The death toll has been amplified by a paralyzed political system
The shock of the past few days in Nepal gave way to despair, frustration and a few larger questions on Tuesday, as the death toll from the devastating earthquake that wracked the small Himalayan nation over the weekend rose above 4,000 — a number that will almost certainly rise once international rescue teams reach rubble-filled outlying areas surrounding the capital, Kathmandu.
|Photo: Narendra Shrestha/EPA|
The massive quake, measuring 7.8 on the Richter scale and followed by three days of panic-inducing aftershocks, has left the country — already one of the world’s poorest and least developed — reeling and utterly helpless.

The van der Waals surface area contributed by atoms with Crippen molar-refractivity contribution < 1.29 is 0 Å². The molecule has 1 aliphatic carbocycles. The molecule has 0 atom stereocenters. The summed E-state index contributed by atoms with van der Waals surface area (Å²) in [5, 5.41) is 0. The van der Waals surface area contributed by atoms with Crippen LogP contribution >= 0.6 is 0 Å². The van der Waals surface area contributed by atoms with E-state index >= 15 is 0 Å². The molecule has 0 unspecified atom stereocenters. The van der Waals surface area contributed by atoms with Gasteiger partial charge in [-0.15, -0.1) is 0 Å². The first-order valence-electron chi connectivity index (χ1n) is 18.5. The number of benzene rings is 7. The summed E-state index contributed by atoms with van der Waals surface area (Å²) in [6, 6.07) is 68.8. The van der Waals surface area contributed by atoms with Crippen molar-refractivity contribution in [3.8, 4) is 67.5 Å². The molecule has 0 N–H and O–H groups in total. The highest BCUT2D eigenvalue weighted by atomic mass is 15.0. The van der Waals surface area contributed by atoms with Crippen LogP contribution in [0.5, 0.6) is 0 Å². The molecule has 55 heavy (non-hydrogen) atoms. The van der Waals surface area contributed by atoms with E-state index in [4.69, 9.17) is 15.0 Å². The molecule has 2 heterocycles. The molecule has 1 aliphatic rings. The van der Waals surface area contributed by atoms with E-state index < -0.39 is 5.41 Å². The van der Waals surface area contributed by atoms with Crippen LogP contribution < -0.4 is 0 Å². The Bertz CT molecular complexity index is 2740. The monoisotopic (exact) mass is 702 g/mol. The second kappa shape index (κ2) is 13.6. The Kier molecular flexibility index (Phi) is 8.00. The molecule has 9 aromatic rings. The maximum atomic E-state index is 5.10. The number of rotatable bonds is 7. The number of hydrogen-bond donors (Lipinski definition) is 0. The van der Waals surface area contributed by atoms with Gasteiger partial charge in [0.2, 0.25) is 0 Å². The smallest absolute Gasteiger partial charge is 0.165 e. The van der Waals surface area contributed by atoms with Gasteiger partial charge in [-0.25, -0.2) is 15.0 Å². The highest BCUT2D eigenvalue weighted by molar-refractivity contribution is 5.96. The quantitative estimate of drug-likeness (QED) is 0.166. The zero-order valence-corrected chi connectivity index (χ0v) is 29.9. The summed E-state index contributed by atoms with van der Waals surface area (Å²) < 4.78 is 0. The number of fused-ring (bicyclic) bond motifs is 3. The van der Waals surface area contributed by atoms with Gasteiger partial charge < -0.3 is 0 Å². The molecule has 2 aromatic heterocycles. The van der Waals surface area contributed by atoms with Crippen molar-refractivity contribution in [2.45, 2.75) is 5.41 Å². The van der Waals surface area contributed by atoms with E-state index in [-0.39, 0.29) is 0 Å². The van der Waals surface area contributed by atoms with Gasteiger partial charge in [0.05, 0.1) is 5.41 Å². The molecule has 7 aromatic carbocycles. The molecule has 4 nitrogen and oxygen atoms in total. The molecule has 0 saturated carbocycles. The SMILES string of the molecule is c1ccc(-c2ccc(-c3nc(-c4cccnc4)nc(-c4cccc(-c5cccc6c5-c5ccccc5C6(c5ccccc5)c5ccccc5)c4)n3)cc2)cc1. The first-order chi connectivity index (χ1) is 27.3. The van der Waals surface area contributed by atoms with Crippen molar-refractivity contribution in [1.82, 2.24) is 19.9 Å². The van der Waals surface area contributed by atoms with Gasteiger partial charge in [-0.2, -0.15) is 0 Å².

But while the earthquake is tragic, seismologists said it didn’t come as a surprise. Nepal’s location on a fault line and a lack of emergency resources made a devastating earthquake inevitable, heightening a sense that more should have been done to make typically ramshackle local buildings more resilient, and so saving countless lives.
“It was no surprise whatsoever. This is the earthquake we’ve been waiting for,” Susan Hough, a seismologist at the U.S. Geological Survey, tells TIME. “People have been talking about a magnitude 8-ish earthquake hitting Nepal pretty much exactly like this one did. What surprises me is how many buildings are still standing.”
TIME The Brief, April 28, 2015